Felt Breed Carbon: first ride review

A capable all-rounder with a focus on speed

Felt Breed Carbon
(Image credit: Felt)
Cycling Weekly Verdict

The impression I got from my first ride of the Breed Carbon gravel bike is that it’s a very promising all-rounder. Fast for sprints and relatively lightweight, it was a pleasure on the flat and on climbs. And when the trail pointed downwards, I felt confident in the handling and my position on the bike. It’ll take more riding with tyres better suited to the terrain to reach a firm conclusion on the trail-aspect of the performance, though.

Reasons to buy
  • +

    Stiff platform for sprinting

  • +

    Confident descending

  • +

    Balanced climber

  • +

    Lots of clearance

Reasons to avoid
  • -

    Not super lightweight

  • -

    The routing of the external cables around the cockpit

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Felt has shifted its focus to concentrate primarily on the performance market - with the Breed Carbon gravel race bike being one of the first models to be launched under this new egis. 

Although Felt is very much still a Californian brand - with its headquarters on the Pacific coast - its parent company, Pierer Mobility is based just north Salzburg, a historic city in the foothills of the Austrian Alps.

Having covered the release of the Felt Breed Carbon on the day previous, next up was the first ride. 

Driving out just 10 minutes and following the river Salzach upstream, the varied terrain allowed for a little bit of everything - from the ‘prime gravel’ along the banks of the river to the mix of single- and double-track twisting its way up, around and through the hills and forests lining the valley floor.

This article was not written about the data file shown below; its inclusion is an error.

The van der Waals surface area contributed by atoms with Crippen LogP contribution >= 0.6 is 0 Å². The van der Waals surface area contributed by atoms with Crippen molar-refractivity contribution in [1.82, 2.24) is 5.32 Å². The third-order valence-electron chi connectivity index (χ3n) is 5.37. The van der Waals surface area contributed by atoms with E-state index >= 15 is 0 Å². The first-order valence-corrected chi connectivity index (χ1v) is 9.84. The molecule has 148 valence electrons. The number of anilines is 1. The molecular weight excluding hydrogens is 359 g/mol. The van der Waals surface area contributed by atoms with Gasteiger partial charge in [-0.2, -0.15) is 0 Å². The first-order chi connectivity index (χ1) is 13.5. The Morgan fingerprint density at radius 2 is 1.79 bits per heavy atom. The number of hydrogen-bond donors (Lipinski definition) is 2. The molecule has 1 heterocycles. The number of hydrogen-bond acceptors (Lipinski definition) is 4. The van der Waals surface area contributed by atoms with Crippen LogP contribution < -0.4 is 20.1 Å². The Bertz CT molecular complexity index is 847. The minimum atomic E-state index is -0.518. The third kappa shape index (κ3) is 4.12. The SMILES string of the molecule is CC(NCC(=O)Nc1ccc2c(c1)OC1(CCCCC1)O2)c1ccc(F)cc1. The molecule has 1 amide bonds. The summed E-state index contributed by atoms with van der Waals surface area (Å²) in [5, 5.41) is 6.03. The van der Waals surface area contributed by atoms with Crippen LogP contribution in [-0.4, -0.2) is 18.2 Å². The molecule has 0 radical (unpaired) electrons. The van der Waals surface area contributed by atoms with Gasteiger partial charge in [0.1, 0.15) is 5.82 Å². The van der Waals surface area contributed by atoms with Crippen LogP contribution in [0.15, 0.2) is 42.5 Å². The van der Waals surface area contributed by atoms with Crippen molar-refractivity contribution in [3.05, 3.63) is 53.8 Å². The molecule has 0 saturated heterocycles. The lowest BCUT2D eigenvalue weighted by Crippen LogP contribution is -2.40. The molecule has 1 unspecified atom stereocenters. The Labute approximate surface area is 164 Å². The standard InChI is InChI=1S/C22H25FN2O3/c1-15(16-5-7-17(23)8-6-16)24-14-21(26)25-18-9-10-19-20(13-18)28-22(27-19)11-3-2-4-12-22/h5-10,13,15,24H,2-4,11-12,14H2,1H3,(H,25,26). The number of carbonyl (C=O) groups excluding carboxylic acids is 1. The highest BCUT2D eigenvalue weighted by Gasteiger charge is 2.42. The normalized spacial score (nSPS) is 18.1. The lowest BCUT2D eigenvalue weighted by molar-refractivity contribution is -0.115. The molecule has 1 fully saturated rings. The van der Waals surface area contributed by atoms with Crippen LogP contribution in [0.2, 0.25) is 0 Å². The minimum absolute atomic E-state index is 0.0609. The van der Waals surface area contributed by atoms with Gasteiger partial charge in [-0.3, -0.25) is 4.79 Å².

The ride

Sprinting and the flat

Felt Breed Carbon

(Image credit: Felt)

With the route encompassing such a range of tracks, trails and tarmac, a chronological description of the ride feels like what would make the most sense. With that in mind, let’s wind right back to the very start with a few car-park sprints to bed-in my test bike’s virgin pads and rotors.

Counterbalancing those initial high-torque pedal strokes with heavy pulls on the alloy bars, that leverage didn’t elicit any notable flex from the boxy headtube. And it was a similar story at the rear, with the connection from the cranks to the hub feeling super direct and without watts being wasted in torsion around the BB shell.

Felt Breed Carbon

(Image credit: Felt)

These sensations married up with the overbuilt tube shapes and Felt’s design decision to go with a more ‘robust’ lay up of carbon. It was a conscious choice not to go into battle for the title of ‘lightest gravel bike’, preferring instead to opt for a build that puts a bit more of a focus on durability and resilience to knocks.

Don’t get me wrong, in this SRAM Force 1x12 build with Zipp 303s carbon wheels, the Breed Carbon still felt a lightweight bike - it just didn’t have quite that particular feathery feel of a bike that’s around the six-point-something mark, such as the Specialized Crux for instance. 

Felt Breed Carbon

(Image credit: Felt)

The first part of the ride proper followed the river Salzach, rolling along the wide and smooth shared-access path. With hardly anyone else around, it was easy to tap along at a decent pace and, having slammed the stem and being at the upper end of a size medium/54cm frame, I was able to get low enough at the front to be feeling quite efficient.

The tyre choice really added to that, with 38c Vittoria Terreno Dry 2.0 semi slick tyres front and rear having such low rolling resistance and easily soaking up the minor imperfections of the trail. Beyond the speed and efficiency, with the trail being so smooth straight and flat, there isn’t a great deal more to say about this part of the ride - it’s the climbing and descending where there’s the most to discuss.


Felt Breed Carbon

(Image credit: Felt)